Antarctic Polar Regions | The Southern Ocean

Krill, A Very Peculiar Shrimpů

One of the main targets of current oceanographical research is the krill. This is a tiny crustacean, resembling a shrimp, which is about 6 to 7 centimetres long, with five pairs of legs and two large black eyes: when alive, its nearly transparent body is coloured with little red dots, and, through its scales, its digestive system is visible, green in colour from the phytoplanktonic organisms that constitute its principal food.

Contrary to what the laws of adaptation to a natural habitat could lead one to believe because it proliferates in the Antarctic waters, the krill would appear to be poorly adapted to the environment in which it lives; heavier than the water, it in effect has to make constant use of its "paddles" to stay afloat and expends 40% of its energy simply staying immobile in the water.

The Antarctic krill - Euphausia superba - belongs to the Euphausiacea, planktonic crustaceans of which there are 85 known species spread throughout the world.
It lives in the upper layers of the ocean and often travels in gigantic swarms; echo soundings have located, especially in the Strait of Gerlache, schools of two million tons stretching over 450 km² and able to remain compact for several days before breaking up. Between the months of January and March, the female can lay up to several thousand eggs at a time (of less than one millimetre in diameter) that will take a dozen or so days to arrive at the sea bed at a depth that varies from between 700 and 2,000 metres according to whether or not the egg-laying occurred above a continental platform.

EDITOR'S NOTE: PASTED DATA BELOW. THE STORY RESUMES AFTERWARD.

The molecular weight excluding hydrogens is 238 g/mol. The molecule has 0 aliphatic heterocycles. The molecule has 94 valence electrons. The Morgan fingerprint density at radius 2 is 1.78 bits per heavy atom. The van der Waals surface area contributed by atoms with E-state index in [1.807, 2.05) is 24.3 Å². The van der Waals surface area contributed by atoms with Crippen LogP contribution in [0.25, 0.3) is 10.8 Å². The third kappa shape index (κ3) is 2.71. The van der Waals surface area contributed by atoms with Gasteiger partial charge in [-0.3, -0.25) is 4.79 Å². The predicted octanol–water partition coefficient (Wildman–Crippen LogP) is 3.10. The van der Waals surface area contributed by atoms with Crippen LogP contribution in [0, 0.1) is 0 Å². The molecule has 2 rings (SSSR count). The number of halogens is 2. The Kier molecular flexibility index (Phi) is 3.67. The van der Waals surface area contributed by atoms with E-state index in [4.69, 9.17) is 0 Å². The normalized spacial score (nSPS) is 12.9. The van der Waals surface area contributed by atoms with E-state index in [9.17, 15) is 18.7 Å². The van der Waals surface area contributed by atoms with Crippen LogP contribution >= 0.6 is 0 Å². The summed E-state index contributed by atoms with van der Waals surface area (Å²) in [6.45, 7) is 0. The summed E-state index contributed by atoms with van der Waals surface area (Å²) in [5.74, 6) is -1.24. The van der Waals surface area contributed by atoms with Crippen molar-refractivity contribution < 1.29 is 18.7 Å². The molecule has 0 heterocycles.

After hatching, the larvae take two to three weeks to accomplish their transformation stages and complete the journey separating them from the surface waters: between two to three years are required for the Antarctic shrimp to reach its normal size: 6 to 7 centimetres.

Although it is unknown, the krill is the most abundant animal on Planet Earth. The total population of Antarctic krill has been estimated in effect at 600,000 billion items with an average density of 19 million shrimps per square kilometre. The total weight of krill is estimated to exceed the weight of the human population, at around 650 million tons (1). One could imagine that such a quantity of disposable resources has for a long time alerted those who are in permanent quest for new sources of protein for human consumption.

It was the Russians and the Japanese who, in the seventies, were the first to show an interest in krill. Several years later, the FAO (Food and Agricultural Organisation) looked into the problem and estimated that, given the proliferation of the crustacean, it would doubtless be possible to fish about 40 tons of it per hour without risking any harm to the marine ecosystem. Several problems have however reared themselves in the path of those who wanted to commercialise the krill: ·

  • One : the crustacean in question has powerful enzymes that rapidly degrade its proteins once the animal has been fished; it therefore has to be eaten or processed within three hours of being caught.
  • Two: the cuticle (carapace) of the krill is extremely rich in fluoride, a substance that is toxic for the human being, and therefore has to be removed, which requires additional (and somewhat delicate, it would seem) handling for the operators before the product can be marketed.
  • Three: the cost of the Antarctic fisheries, far from the home bases and restricted to a few summer months of operations, is high and the average catches are distinctly less copious than a few record catches would lead one to believe (35 tons in 8 minutes by a German trawler).